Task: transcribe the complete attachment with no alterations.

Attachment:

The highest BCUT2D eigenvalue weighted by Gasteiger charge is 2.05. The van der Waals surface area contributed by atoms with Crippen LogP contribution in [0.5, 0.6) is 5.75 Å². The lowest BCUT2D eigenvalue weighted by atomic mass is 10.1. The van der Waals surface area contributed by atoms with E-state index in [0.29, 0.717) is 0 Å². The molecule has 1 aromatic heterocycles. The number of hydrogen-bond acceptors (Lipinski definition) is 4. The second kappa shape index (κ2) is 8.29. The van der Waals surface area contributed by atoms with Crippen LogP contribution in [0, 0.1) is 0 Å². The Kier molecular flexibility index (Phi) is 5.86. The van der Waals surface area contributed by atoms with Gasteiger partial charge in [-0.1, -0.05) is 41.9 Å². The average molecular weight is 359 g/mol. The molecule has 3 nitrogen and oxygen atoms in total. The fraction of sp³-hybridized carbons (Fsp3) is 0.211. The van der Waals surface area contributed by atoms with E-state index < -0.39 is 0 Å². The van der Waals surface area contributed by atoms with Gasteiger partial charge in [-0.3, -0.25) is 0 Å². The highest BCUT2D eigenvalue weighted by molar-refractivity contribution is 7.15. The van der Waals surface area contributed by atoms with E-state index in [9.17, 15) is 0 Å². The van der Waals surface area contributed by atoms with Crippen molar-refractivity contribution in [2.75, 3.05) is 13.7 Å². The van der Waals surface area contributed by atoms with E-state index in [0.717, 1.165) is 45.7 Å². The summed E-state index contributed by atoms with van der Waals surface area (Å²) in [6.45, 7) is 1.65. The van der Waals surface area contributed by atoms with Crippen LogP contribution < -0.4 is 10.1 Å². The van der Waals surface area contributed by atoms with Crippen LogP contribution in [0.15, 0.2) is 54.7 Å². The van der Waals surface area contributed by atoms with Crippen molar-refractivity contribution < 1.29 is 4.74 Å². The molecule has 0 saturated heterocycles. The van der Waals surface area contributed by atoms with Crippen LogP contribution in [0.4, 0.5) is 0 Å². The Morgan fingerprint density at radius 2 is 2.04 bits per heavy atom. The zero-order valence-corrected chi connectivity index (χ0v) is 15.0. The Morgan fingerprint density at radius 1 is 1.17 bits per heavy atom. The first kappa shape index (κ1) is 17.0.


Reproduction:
The highest BCUT2D eigenvalue weighted by Gasteiger charge is 2.05. The van der Waals surface area contributed by atoms with Crippen LogP contribution in [0.5, 0.6) is 5.75 Å². The lowest BCUT2D eigenvalue weighted by atomic mass is 10.1. The van der Waals surface area contributed by atoms with E-state index in [0.29, 0.717) is 0 Å². The molecule has 1 aromatic heterocycles. The number of hydrogen-bond acceptors (Lipinski definition) is 4. The second kappa shape index (κ2) is 8.29. The van der Waals surface area contributed by atoms with Crippen LogP contribution in [0, 0.1) is 0 Å². The Kier molecular flexibility index (Phi) is 5.86. The van der Waals surface area contributed by atoms with Gasteiger partial charge in [-0.1, -0.05) is 41.9 Å². The average molecular weight is 359 g/mol. The molecule has 3 nitrogen and oxygen atoms in total. The fraction of sp³-hybridized carbons (Fsp3) is 0.211. The van der Waals surface area contributed by atoms with E-state index < -0.39 is 0 Å². The van der Waals surface area contributed by atoms with Gasteiger partial charge in [-0.3, -0.25) is 0 Å². The highest BCUT2D eigenvalue weighted by molar-refractivity contribution is 7.15. The van der Waals surface area contributed by atoms with E-state index in [9.17, 15) is 0 Å². The van der Waals surface area contributed by atoms with Crippen molar-refractivity contribution in [2.75, 3.05) is 13.7 Å². The van der Waals surface area contributed by atoms with E-state index in [0.717, 1.165) is 45.7 Å². The summed E-state index contributed by atoms with van der Waals surface area (Å²) in [6.45, 7) is 1.65. The van der Waals surface area contributed by atoms with Crippen LogP contribution < -0.4 is 10.1 Å². The van der Waals surface area contributed by atoms with Crippen LogP contribution in [0.15, 0.2) is 54.7 Å². The van der Waals surface area contributed by atoms with Crippen molar-refractivity contribution < 1.29 is 4.74 Å². The molecule has 0 saturated heterocycles. The van der Waals surface area contributed by atoms with Crippen LogP contribution in [0.4, 0.5) is 0 Å². The Morgan fingerprint density at radius 2 is 2.04 bits per heavy atom. The zero-order valence-corrected chi connectivity index (χ0v) is 15.0. The Morgan fingerprint density at radius 1 is 1.17 bits per heavy atom. The first kappa shape index (κ1) is 17.0.